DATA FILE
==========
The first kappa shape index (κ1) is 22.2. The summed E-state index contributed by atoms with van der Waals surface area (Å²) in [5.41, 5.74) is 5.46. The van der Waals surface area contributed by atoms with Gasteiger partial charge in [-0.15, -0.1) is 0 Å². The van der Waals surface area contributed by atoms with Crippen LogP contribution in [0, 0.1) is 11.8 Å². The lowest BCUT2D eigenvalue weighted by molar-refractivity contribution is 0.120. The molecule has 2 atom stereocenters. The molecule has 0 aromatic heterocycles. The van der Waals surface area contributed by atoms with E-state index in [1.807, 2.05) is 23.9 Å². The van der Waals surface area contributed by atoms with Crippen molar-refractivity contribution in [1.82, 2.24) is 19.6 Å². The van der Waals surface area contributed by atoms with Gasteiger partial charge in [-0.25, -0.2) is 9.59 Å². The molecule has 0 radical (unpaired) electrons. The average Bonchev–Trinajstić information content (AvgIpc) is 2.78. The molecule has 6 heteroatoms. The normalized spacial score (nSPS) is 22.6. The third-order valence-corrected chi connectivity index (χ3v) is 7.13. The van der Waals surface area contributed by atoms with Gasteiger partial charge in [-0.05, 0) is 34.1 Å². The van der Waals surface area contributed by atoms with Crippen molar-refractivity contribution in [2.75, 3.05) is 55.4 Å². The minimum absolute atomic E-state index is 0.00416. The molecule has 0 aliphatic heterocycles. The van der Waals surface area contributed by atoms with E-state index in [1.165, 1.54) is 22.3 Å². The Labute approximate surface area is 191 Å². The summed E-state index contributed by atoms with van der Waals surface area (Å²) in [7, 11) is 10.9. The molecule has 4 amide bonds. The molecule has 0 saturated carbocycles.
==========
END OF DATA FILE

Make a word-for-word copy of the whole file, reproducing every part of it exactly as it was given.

The first kappa shape index (κ1) is 22.2. The summed E-state index contributed by atoms with van der Waals surface area (Å²) in [5.41, 5.74) is 5.46. The van der Waals surface area contributed by atoms with Gasteiger partial charge in [-0.15, -0.1) is 0 Å². The van der Waals surface area contributed by atoms with Crippen LogP contribution in [0, 0.1) is 11.8 Å². The lowest BCUT2D eigenvalue weighted by molar-refractivity contribution is 0.120. The molecule has 2 atom stereocenters. The molecule has 0 aromatic heterocycles. The van der Waals surface area contributed by atoms with E-state index in [1.807, 2.05) is 23.9 Å². The van der Waals surface area contributed by atoms with Crippen molar-refractivity contribution in [1.82, 2.24) is 19.6 Å². The van der Waals surface area contributed by atoms with Gasteiger partial charge in [-0.25, -0.2) is 9.59 Å². The molecule has 0 radical (unpaired) electrons. The average Bonchev–Trinajstić information content (AvgIpc) is 2.78. The molecule has 6 heteroatoms. The normalized spacial score (nSPS) is 22.6. The third-order valence-corrected chi connectivity index (χ3v) is 7.13. The van der Waals surface area contributed by atoms with Gasteiger partial charge in [-0.05, 0) is 34.1 Å². The van der Waals surface area contributed by atoms with Crippen molar-refractivity contribution in [2.75, 3.05) is 55.4 Å². The minimum absolute atomic E-state index is 0.00416. The molecule has 0 aliphatic heterocycles. The van der Waals surface area contributed by atoms with E-state index in [1.165, 1.54) is 22.3 Å². The Labute approximate surface area is 191 Å². The summed E-state index contributed by atoms with van der Waals surface area (Å²) in [7, 11) is 10.9. The molecule has 4 amide bonds. The molecule has 0 saturated carbocycles.